Tan relied on the natural incline of the land to create his intimate and cleverly placed master suite, which is accessible from the entry corridor and separated from the open-air dining area via foldable doors. It is a plush and comfortable space that overlooks the street ahead through cement brickwork, with lush foliage planted in its way for added privacy. Cement-finished his-and-her sinks also look out to this patch of greenery, and is right next to an indulgent sunken shower in a corner. 

Although the unusual location of the master suite is interesting enough, it is the twin staircases in the dining area that really makes good conversation material. “It is why I call this the house of many steps,” Tan laughs. Not one, but two staircases emerge from the ground floor to access different sections of the upper floors — a wildly interesting design feature that’s also practical, and something he says he is especially proud of. “I entertain a lot and my two staircases get quite a bit of attention,” he quips. “They are also at an odd angle, which I specifically asked for — I like that it’s a little off centre … the imbalance creates balance.”


One staircase leads to a small television room for Tan and his wife — their two children live abroad — while the other connects the lower level to the two guest bedrooms, and onwards to another room on the third storey. Although Tan has no intention of selling the house, it has been designed in a way that makes it easy for any future residents to rearrange it to their liking.

The couple’s bedroom on the ground floor, for example, can be easily transformed into a living area while the TV room on the uppermost level, which has an attached bathroom, can be easily turned into a master suite. “I don’t plan to live elsewhere but if I do sell the place, it will be to an older family, perhaps in their forties or fifties. This isn’t a place for a young family with young children. That’s why even I waited till this age to build this house,” he grins affably.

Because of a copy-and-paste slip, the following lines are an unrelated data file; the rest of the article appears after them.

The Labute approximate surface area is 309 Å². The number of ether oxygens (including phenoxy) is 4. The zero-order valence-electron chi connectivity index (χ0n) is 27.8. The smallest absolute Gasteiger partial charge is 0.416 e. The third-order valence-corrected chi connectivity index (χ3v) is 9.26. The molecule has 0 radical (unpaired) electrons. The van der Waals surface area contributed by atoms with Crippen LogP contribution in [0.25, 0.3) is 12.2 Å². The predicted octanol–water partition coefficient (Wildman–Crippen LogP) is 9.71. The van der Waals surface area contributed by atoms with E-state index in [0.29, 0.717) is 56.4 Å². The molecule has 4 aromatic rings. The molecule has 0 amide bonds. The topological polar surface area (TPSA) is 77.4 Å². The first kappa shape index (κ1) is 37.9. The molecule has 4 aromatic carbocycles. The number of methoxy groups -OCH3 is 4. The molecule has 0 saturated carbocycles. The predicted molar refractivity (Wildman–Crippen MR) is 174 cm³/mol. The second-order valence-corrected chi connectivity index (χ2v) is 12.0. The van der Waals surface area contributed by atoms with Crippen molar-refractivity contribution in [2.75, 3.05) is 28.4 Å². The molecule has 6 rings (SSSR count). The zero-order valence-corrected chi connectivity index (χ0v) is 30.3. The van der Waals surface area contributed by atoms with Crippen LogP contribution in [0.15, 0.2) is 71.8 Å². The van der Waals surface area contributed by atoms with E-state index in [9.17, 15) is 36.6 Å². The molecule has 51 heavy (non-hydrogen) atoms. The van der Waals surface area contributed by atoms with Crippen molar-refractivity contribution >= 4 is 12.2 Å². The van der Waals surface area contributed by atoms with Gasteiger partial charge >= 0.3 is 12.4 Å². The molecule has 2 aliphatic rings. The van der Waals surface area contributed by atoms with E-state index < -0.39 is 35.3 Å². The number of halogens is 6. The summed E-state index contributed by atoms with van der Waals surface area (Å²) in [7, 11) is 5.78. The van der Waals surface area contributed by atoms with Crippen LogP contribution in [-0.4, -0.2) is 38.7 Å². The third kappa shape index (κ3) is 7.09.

Tan has kept to a simple and elegant décor, so the focus remains on the architecture of his home — fittings and furnishings in a neutral palette and wooden furniture is complemented by a simple and tasteful collection of art pieces, tapestries and Oriental-inspired accents. Inspired by his love for practicality, a lot of the walls double up as storage cupboards — a clever trick so household extras find neat and accessible homes. 

An exposed brick wall at the back of the house, a popular spot for smokers to converge at, is just showing signs of being overtaken by a deep green creeper — Tan hopes that in a few months, its conquest would be complete. “I love the idea of the plants coming in from the outside, and I made sure the wall had deep-enough rivets from the start so this could happen,” he says, stroking the ivy leaves affectionately.

Small spaces don’t always have to mean small homes, as Tan and his wife have proven with their spacious abode. By cleverly manipulating spatial concepts and placing practicality and comfort in the service of style, the most limiting of spaces can yield the most miraculous results. 


This article first appeared in The Edge haven, on Issue #71 February 2015 + March 2015.